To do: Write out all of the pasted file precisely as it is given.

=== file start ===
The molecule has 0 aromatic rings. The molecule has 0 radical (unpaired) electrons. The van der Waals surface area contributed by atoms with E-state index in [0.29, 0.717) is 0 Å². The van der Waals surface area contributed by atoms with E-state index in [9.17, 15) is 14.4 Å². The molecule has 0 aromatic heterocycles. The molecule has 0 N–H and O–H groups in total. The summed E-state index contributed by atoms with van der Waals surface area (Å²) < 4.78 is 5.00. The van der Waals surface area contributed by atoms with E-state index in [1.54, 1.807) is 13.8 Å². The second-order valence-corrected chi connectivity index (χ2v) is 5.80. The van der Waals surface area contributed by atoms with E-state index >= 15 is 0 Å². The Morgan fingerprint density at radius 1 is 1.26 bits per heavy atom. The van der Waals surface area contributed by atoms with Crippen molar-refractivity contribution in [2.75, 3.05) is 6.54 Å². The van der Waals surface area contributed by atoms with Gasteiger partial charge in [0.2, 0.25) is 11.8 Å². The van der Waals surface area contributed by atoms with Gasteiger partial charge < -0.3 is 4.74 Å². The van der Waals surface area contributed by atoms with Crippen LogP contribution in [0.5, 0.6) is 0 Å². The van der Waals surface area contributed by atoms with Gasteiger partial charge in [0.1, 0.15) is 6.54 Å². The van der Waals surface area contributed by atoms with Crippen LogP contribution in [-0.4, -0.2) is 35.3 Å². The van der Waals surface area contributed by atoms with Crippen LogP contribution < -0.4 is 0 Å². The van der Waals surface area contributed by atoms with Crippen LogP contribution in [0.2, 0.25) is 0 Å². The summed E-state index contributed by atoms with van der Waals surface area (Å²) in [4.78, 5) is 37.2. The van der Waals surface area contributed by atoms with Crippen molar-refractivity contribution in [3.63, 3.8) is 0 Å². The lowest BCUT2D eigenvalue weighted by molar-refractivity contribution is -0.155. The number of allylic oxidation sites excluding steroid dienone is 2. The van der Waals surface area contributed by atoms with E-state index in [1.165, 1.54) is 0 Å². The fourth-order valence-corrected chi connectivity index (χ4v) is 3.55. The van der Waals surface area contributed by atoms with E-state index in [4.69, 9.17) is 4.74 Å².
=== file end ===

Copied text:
The molecule has 0 aromatic rings. The molecule has 0 radical (unpaired) electrons. The van der Waals surface area contributed by atoms with E-state index in [0.29, 0.717) is 0 Å². The van der Waals surface area contributed by atoms with E-state index in [9.17, 15) is 14.4 Å². The molecule has 0 aromatic heterocycles. The molecule has 0 N–H and O–H groups in total. The summed E-state index contributed by atoms with van der Waals surface area (Å²) < 4.78 is 5.00. The van der Waals surface area contributed by atoms with E-state index in [1.54, 1.807) is 13.8 Å². The second-order valence-corrected chi connectivity index (χ2v) is 5.80. The van der Waals surface area contributed by atoms with E-state index >= 15 is 0 Å². The Morgan fingerprint density at radius 1 is 1.26 bits per heavy atom. The van der Waals surface area contributed by atoms with Crippen molar-refractivity contribution in [2.75, 3.05) is 6.54 Å². The van der Waals surface area contributed by atoms with Gasteiger partial charge in [0.2, 0.25) is 11.8 Å². The van der Waals surface area contributed by atoms with Gasteiger partial charge < -0.3 is 4.74 Å². The van der Waals surface area contributed by atoms with Crippen LogP contribution in [0.5, 0.6) is 0 Å². The van der Waals surface area contributed by atoms with Gasteiger partial charge in [0.1, 0.15) is 6.54 Å². The van der Waals surface area contributed by atoms with Crippen LogP contribution in [-0.4, -0.2) is 35.3 Å². The van der Waals surface area contributed by atoms with Crippen LogP contribution < -0.4 is 0 Å². The van der Waals surface area contributed by atoms with Crippen LogP contribution in [0.2, 0.25) is 0 Å². The summed E-state index contributed by atoms with van der Waals surface area (Å²) in [4.78, 5) is 37.2. The van der Waals surface area contributed by atoms with Crippen molar-refractivity contribution in [3.63, 3.8) is 0 Å². The lowest BCUT2D eigenvalue weighted by molar-refractivity contribution is -0.155. The number of allylic oxidation sites excluding steroid dienone is 2. The van der Waals surface area contributed by atoms with E-state index in [1.165, 1.54) is 0 Å². The fourth-order valence-corrected chi connectivity index (χ4v) is 3.55. The van der Waals surface area contributed by atoms with E-state index in [4.69, 9.17) is 4.74 Å².